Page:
Louisianans just re-elected John Bel Edwards as their governor. It was a close race that drew a great deal of national attention, including three visits to the state by President Trump — who won the state by nearly 20 percentage points — to extoll his supporters to give him a win by voting Edwards out of office. So what does Edwards’ victory mean?
National commentators often pointed out that Edwards is the only Democrat governor in the deep south, and described Louisiana as a “deep red” state, implying it is heavily Republican. But the latter is not quite true. It wasn’t very long ago that “Republican” was considered a cuss word akin to “Damn Yankee.” Registered Democrats still outnumber registered Republicans 7-to-5.
While African-American voters tend to be very loyal to the Democrat party, voting the straight party ticket about 95 percent of the time, there are many independents and former Democrats who frequently split their tickets. For example, in the primary election, the Republican candidates for governor received 51 percent of the vote, while the Republican candidates down-ballot from the governor’s race generally received more than 60 percent of the vote. That could only happen if 11 percent of the voters split their tickets.
On the one hand, the strong performance down-ballot is good news for Republicans because it means voters were not abandoning the Republican Party and its conservative brand is still strong. On the other hand, the fact that Donald Trump’s 20-point margin in the presidential election did not translate into a 20-point win in the governor’s race suggests that Trump’s coattails may not be as long as he claims. For both parties, it should send a message that Edwards’ image as a moderate appealed to many voters, and the way to win future elections may not be by taking extreme and divisive positions.
Louisiana Republicans had hoped they could take back the governorship by avoiding the mud-slinging that took place among their candidates in the last gubernatorial primary. They largely succeeded in that. But this time around their candidates spent much of their time quibbling over which one was “Trumpier,” and precious little time was spent talking about solutions to the state’s many problems.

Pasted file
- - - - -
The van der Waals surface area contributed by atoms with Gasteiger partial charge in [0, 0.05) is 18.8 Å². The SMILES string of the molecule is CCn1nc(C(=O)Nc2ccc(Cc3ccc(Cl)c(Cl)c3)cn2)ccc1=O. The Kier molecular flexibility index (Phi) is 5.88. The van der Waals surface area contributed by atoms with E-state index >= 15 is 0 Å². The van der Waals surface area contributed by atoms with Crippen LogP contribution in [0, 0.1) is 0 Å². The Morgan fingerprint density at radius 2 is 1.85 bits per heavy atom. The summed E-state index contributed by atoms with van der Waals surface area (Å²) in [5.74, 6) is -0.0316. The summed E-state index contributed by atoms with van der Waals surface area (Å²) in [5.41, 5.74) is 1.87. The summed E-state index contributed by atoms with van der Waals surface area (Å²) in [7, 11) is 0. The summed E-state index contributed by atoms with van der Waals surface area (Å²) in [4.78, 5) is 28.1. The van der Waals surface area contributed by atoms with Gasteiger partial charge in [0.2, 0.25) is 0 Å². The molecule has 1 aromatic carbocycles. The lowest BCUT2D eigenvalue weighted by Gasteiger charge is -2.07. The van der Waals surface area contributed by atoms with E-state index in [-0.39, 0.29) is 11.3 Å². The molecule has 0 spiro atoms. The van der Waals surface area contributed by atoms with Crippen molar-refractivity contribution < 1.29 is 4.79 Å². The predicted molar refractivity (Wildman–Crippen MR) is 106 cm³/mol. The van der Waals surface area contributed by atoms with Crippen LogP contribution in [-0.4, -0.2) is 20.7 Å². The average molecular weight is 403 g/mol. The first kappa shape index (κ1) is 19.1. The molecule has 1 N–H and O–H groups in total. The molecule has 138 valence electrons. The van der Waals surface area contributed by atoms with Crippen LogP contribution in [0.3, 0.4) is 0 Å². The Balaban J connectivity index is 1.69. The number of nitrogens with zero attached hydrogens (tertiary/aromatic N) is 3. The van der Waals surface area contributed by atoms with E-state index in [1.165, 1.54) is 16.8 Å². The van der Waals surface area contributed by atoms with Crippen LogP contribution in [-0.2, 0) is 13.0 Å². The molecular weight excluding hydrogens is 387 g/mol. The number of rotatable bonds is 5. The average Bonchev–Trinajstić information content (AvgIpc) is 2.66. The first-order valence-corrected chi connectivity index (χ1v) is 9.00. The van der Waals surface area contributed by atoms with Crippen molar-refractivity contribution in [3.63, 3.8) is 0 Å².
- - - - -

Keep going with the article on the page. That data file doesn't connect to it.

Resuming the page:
What should have been an election over state issues was abducted by national events — particularly the impeachment investigation going on in congress. There is little doubt the Democrat-controlled House will vote to impeach the president and a trial will take place early next year in the Senate, which is controlled by Republicans. Part of Trump’s strategy in dealing with impeachment is to make sure Republican senators don’t defect and vote to remove him from office. One way he is doing this is by trying to convince Republican senators that if they do so, their political careers will be over. Thus, his three trips to Louisiana.
How did Edwards win (or Rispone lose)? In an effort to find out, I looked at the voting in Calcasieu Parish. Granted, Southwest Louisiana with its booming economy is in a very different position than the rest of the state, which is suffering economically, so these results may not apply statewide.
One question I had was whether the Abraham voters would rally behind Rispone because he had engaged in some negative campaigning against Abraham toward the end of the race. I looked at the vote totals in the precincts won by Abraham and those won by Rispone.
In both cases the number of votes cast for Republican candidates in the runoff was down about 9 percent (2,200 votes) from the number cast in the primary. But most of this could be explained by an increase of 1,800 in early voting.
To see if a heavy African-American turnout might have affected the race, I looked at the vote totals in heavily Democrat precincts (those which voted for Edwards by more than 80%), which tend to be predominantly African-American. The result was very similar: GOP down 10 percent, Democrats up 9 percent.
The biggest change I found was in the early voting. Although the GOP count was up 28 percent, early voting for Edwards was up 42 percent.
This goes along with news reports that in the closing weeks of the campaign, the Edwards team brought in consultants specialized in getting out the early vote, and particularly those experienced in working with churches in African-American communities.
According to the consultants (Associated Press, Nov. 9, 2019), Trump’s visits to Louisiana energized the African-American community to get out and vote early.
If that is the case, Louisiana Republicans are going to have to work a lot harder to get their message to the African-American community if they want to move back into the governor’s mansion.